Pterygium is the growth of a white or skin-coloured tissue over the cornea, the surface of the eye. It commonly grows out from the inner corner of the eye towards the centre.
The exact cause of pterygium is unknown, but it is associated with excessive exposure to wind, UV rays in sunlight and irritants in the environment like dirt or sand. It is twice more likely to occur in men than women.
How does pterygium affect me?
If you have a pterygium you may notice:
- Your eye is red and sore.
- Your eye is dry and irritated.
- Your eye feels itchy, with a sensation of dirt, grit or sand.
- Your astigmatism is increasing.
In advanced cases the pterygium can affect vision by growing over the pupil blocking light from entering the eye.
How can pterygium be treated?
In its early stages, artificial tears can be used to moisten the eye and keep it comfortable. Steroid eyedrops may be used to reduce any inflammation if necessary.
In more advanced stages of pterygium where it grows to cover the pupil and block vision, or is causing significant astigmatism, surgery is recommended to remove it.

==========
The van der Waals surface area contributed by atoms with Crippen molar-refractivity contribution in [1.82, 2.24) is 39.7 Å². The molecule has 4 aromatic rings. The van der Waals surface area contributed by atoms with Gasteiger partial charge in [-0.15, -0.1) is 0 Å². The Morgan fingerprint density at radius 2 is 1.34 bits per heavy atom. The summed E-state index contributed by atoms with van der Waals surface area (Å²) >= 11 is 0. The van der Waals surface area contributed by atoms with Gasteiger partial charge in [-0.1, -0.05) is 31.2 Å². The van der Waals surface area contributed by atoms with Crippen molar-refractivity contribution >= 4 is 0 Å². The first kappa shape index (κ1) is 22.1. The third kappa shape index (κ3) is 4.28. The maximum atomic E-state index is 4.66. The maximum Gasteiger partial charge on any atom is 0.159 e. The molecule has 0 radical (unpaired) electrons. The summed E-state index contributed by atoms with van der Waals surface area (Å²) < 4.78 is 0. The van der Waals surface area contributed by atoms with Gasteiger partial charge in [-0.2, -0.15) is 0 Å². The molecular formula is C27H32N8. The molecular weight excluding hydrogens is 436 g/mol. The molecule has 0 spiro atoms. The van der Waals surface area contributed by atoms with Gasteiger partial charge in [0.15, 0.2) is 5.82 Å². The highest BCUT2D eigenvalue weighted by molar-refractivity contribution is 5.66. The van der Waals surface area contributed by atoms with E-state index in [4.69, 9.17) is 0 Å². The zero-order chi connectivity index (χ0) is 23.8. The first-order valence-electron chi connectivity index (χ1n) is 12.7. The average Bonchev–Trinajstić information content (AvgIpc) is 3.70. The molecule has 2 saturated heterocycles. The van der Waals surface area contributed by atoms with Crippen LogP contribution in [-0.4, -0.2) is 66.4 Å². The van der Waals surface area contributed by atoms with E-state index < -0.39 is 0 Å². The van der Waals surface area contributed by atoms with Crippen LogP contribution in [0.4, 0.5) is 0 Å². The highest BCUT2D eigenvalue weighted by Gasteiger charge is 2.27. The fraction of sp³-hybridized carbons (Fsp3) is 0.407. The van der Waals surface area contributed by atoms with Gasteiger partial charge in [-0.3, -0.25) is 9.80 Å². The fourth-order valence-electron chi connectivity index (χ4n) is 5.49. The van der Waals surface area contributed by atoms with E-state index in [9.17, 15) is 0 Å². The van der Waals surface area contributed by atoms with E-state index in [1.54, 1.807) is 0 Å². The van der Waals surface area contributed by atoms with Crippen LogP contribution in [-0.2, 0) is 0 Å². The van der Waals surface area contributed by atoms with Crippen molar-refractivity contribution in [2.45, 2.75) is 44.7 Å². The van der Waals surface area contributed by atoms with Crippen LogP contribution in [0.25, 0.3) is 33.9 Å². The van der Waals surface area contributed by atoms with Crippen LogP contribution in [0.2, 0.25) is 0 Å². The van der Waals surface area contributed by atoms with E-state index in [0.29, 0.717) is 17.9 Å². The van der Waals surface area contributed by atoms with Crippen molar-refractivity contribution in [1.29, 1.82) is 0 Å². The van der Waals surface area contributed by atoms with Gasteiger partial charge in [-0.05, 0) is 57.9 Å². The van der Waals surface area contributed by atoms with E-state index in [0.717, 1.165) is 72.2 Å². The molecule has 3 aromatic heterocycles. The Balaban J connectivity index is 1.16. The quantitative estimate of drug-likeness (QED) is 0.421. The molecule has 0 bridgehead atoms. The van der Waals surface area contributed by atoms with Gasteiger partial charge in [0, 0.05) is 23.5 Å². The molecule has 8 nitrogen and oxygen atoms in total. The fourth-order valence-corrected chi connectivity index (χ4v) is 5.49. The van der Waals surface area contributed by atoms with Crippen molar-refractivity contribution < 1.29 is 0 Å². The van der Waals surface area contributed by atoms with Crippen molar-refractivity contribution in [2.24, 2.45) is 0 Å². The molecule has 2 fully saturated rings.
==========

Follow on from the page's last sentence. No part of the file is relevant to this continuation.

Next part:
This involves a minor procedure with a risk of less than a one in 5000 chance of experiencing visual problems after surgery. It is done under local anaesthesia as a day surgery and you will be able to return home within the same day of treatment.
During surgery, the pterygium is removed from the cornea. The bare area is then covered with a normal piece of the conjunctiva, the skin from the eye’s white surface (conjunctival graft). Medical grade glue is used to hold to graft in place.
After your operation you will be given eyedrops to reduce the inflammation. You may feel that your eye is scratchy. This is because the surface of the eye is uneven and the feeling should go away after one to two weeks. Redness after surgery will also go away in about 3-4 weeks.
The chance of the growth recurring after surgery will be minimized if UV exposure is reduced.